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The voice of Scotland’s vibrant voluntary sector

Published by Scottish Council for Voluntary Organisations

TFN is published by the Scottish Council for Voluntary Organisations, Mansfield Traquair Centre, 15 Mansfield Place, Edinburgh, EH3 6BB. The Scottish Council for Voluntary Organisations (SCVO) is a Scottish Charitable Incorporated Organisation. Registration number SC003558.

“A missed opportunity”: third sector slams Scottish budget plans

This news post is 7 months old

SCVO said the sector is “being squeezed by the cost of living and running costs crises”

Scotland’s third sector continues to be an afterthought to the Scottish Government’s future planning, with voluntary organisations warning there was “little evidence” of progress towards Fair Funding in its latest budget.

On Tuesday the Scottish Government published its 2024/25 draft budget, outlining the SNP-Green administration’s spending plans for next year. 

However, little mention of the sector was given, with just fleeting mentions of “Fairer Funding” for the third sector, and no detail on other planned overhauls of funding for voluntary organisations and charities. 

The government’s budget document reiterates ministers’ commitment to the third sector - who did not feature during Shona Robison’s speech to parliament.  The budget document states: “Our work on efficiency levers will include a review of grant models in operation, guided by our commitments to Fairer Funding for the third sector.”

Following the SCVO Gathering in November, First Minister Humza Yousaf said the Scottish Government is “committed to working with the sector to provide greater clarity and stability in challenging economic times”.

Yousaf said in November: “So in terms of multi-year funding, we are of course working on the budget – it’s a pivotal time to be with you at the Gathering. 

“We are very much in that budget process as we speak, and I can absolutely give you firm assurance that work, consideration, of how we give you stability in terms of funding, multi-year funding, is very much underway.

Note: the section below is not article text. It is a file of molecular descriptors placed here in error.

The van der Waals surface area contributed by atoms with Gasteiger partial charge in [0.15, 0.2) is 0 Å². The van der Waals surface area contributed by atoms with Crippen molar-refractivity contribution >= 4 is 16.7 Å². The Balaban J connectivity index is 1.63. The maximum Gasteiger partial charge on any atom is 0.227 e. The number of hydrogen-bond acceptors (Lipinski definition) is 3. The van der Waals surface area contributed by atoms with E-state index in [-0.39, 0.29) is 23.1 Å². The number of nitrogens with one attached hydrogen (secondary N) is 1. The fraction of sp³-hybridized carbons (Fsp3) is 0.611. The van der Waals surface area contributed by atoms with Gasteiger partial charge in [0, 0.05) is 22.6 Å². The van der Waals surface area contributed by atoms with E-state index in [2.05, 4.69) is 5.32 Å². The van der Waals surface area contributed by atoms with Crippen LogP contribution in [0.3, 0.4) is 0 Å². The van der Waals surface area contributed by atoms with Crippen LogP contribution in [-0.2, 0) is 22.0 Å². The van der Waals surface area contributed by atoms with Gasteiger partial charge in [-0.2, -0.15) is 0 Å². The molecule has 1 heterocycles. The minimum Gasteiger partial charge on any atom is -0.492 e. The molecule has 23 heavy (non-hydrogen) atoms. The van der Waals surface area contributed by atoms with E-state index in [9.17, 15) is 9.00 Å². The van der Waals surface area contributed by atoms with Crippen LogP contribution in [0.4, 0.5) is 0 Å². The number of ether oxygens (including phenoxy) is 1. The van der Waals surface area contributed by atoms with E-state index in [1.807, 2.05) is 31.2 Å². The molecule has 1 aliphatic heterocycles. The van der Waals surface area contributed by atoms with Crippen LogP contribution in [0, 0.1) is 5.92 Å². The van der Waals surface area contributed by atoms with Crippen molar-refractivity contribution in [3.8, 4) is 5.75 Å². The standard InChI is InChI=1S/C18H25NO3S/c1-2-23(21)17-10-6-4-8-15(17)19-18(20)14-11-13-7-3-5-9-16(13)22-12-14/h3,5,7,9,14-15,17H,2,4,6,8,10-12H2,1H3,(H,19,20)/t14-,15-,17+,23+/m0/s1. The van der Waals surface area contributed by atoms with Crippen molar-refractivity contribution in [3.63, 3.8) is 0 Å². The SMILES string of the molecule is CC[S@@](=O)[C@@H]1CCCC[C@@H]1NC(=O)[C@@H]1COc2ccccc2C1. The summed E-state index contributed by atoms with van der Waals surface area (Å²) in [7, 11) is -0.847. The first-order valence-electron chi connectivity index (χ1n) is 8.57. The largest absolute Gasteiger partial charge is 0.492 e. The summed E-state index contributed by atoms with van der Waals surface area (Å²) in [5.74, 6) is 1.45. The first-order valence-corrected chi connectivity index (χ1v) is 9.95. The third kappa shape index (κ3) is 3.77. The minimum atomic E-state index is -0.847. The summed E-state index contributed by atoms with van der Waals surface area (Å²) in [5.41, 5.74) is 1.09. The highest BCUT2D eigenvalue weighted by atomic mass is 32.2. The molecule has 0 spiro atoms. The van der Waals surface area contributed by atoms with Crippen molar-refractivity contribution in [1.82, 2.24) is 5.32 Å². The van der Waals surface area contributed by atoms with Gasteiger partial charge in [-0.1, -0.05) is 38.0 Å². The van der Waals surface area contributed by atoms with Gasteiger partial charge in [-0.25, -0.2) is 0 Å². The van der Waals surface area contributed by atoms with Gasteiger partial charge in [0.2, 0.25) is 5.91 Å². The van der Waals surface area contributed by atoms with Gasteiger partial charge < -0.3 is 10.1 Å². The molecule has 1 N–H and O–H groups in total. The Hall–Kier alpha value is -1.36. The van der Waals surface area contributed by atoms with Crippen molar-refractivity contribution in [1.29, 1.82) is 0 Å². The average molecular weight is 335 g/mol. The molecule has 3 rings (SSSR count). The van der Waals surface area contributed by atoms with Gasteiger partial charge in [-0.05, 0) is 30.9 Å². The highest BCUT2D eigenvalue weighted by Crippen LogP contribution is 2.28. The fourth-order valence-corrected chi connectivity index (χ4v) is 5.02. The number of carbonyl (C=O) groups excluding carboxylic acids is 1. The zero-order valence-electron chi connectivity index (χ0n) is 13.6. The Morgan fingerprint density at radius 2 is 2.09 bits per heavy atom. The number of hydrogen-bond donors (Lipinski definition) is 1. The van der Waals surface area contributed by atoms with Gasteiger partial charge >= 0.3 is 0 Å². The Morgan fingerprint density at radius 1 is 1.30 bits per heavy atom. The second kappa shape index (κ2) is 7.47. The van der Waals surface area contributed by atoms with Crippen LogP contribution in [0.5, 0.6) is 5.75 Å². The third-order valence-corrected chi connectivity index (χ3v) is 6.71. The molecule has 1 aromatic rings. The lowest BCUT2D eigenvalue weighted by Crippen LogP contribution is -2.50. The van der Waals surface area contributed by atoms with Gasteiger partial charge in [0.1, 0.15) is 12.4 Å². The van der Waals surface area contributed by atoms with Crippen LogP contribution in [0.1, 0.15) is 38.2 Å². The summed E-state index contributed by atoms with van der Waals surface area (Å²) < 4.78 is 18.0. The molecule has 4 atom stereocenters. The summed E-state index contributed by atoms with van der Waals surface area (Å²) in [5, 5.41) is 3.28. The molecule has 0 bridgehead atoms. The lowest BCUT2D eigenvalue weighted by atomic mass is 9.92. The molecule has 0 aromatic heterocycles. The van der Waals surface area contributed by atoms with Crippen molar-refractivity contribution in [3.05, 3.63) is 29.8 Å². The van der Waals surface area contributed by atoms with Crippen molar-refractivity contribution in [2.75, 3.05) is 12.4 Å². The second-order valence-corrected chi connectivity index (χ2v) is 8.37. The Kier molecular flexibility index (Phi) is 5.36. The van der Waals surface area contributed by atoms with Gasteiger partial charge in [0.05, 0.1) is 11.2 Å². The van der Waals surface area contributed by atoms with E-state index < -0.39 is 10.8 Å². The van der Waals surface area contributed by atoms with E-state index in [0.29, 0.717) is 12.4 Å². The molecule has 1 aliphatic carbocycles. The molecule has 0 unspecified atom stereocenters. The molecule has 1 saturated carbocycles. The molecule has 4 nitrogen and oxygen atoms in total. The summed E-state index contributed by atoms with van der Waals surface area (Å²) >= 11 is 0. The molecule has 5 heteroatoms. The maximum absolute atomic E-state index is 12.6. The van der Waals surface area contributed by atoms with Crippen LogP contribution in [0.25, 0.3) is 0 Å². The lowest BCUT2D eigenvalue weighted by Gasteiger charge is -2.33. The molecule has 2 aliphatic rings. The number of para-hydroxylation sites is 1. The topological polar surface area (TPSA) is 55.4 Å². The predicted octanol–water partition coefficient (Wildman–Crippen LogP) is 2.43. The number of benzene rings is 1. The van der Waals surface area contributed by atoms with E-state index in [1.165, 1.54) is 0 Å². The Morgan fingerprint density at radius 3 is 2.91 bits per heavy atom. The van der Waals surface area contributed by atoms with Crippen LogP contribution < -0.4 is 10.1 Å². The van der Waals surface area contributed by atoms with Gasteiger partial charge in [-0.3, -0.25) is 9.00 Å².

“In fact, the cabinet secretary for social justice - who I think you'll be hearing from, or she’ll certainly be at the Gathering later today - has instructed officials around the current funding process, and once we've completed that work, that budget work, later next month, we'll be able to advise to what extent we can bring forward multi-year funding - and that should include, absolutely will include, a greater number of at least two-year grants where we can, and if we go further we will seek to absolutely do that.”

Despite this pledge, no mention of proposed overhauls to sector funding was made, which have been outlined in detail by the voluntary sector representatives

Chief executive of the Scottish Council for Voluntary Organisations (SCVO), Anna Fowlie, said: “The draft budget represents a missed opportunity to set out vital support for Scotland’s voluntary sector – at a time when it is being squeezed by the cost-of-living and running costs crises.  

 “While we welcome the Scottish Government’s commitments to move towards Fair Funding for Scotland’s voluntary sector by 2026, there was little evidence of that today.